"Sometimes a play expresses one's many 'views' on a subject. It can be, in a sense, an argument between the voices in one's head," playwright Loomer tells the Journal-World.

"I understand the view of the psychiatrist in the play, the mother overwhelmed by information, the father who is reluctant to medicate and the neighbor who medicates her child. I also understand why the homeopath thinks that, as a society, we are too quick to medicate and who is wary of drug companies that make huge profits. I think people will see the play and draw their own conclusions, or, better, that it will ignite discussion."

A former actress and standup comic, Loomer is best known for her play "The Waiting Room," which follows three women from different time periods who each suffer from the effects of their societies' body modification practices - foot binding, corseting and breast augmentation. She also co-wrote the Oscar-winning film "Girl, Interrupted."

"Distracted" made its world premiere in 2007 in Los Angeles with a production starring Rita Wilson. A New York City production in 2009 featured "Sex and the City" star Cynthia Nixon.

Loomer says there are a number of challenges that companies have faced when staging the play.

"It is important that the tone be just right, a mix of humor and drama, and that all characters feel they are doing the best thing for the child. It is also a challenge to give the audience the visceral experience of ADHD, via the use of video, and, at the same time to not let the video overwhelm the story," she says.

Arguments and immediacy

For the KU production, director List employs a number of technical and compositional innovations. The minimalist gray set serves as a canvas for dual rear-screen still projectors and a video projector that casts images on the floor. (At one point the script of the conversation the actors are having gets projected on the rear screen, but it's transcribed in texting verbiage.)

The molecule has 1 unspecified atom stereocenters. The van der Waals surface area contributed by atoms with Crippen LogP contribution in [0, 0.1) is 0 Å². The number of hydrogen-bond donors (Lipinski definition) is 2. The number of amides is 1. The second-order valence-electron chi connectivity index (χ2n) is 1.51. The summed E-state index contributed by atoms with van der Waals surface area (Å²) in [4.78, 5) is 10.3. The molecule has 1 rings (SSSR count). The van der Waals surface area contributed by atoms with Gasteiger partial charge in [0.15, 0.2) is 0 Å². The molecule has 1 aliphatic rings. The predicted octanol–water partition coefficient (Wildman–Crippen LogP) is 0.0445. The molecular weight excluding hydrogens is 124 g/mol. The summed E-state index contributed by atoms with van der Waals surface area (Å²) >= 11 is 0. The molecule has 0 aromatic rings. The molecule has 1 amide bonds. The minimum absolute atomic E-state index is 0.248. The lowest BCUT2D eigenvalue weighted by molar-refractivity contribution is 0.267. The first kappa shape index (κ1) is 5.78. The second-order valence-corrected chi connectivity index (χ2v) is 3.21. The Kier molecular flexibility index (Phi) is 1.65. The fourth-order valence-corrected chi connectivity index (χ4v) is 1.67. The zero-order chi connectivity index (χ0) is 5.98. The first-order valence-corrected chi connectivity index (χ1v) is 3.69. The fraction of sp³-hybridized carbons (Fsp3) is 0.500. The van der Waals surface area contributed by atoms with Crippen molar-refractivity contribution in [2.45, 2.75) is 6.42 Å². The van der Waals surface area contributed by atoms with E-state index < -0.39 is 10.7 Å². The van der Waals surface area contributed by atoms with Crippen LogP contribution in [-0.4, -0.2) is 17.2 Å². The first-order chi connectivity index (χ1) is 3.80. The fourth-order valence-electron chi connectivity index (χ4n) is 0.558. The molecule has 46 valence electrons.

"There are moments when the character breaks and they become the actor. Then there are points when the characters don't become the actor but still talk to the audience. Trying to clarify and keep the story straight with all these different elements going on is the challenge for me. This is easily the most tech-heavy show I've been involved with," List explains.

Because of the play's relevance to "today," List is comfortable dabbling with its intrinsic immediacy.

"I just added a video of the White House crashers (Tareq and Michaele Salahi) in tonight," he says. "This play has the ability to be very present for the next 20 years. Digital media is advancing in all sorts of directions all the time. That's what helps keep this present."

"Distracted" explores topics that will likely be cause for debate in both present and future productions.

"I'm happy when people are arguing in the parking lot," Loomer says. "The play raises many issues about how we view children, how we view 'normal,' as well as issues about our schools, our environment, and how we are affected by this 'information age' we all live in. I hope people will also see that the most important thing is the child ... not the label."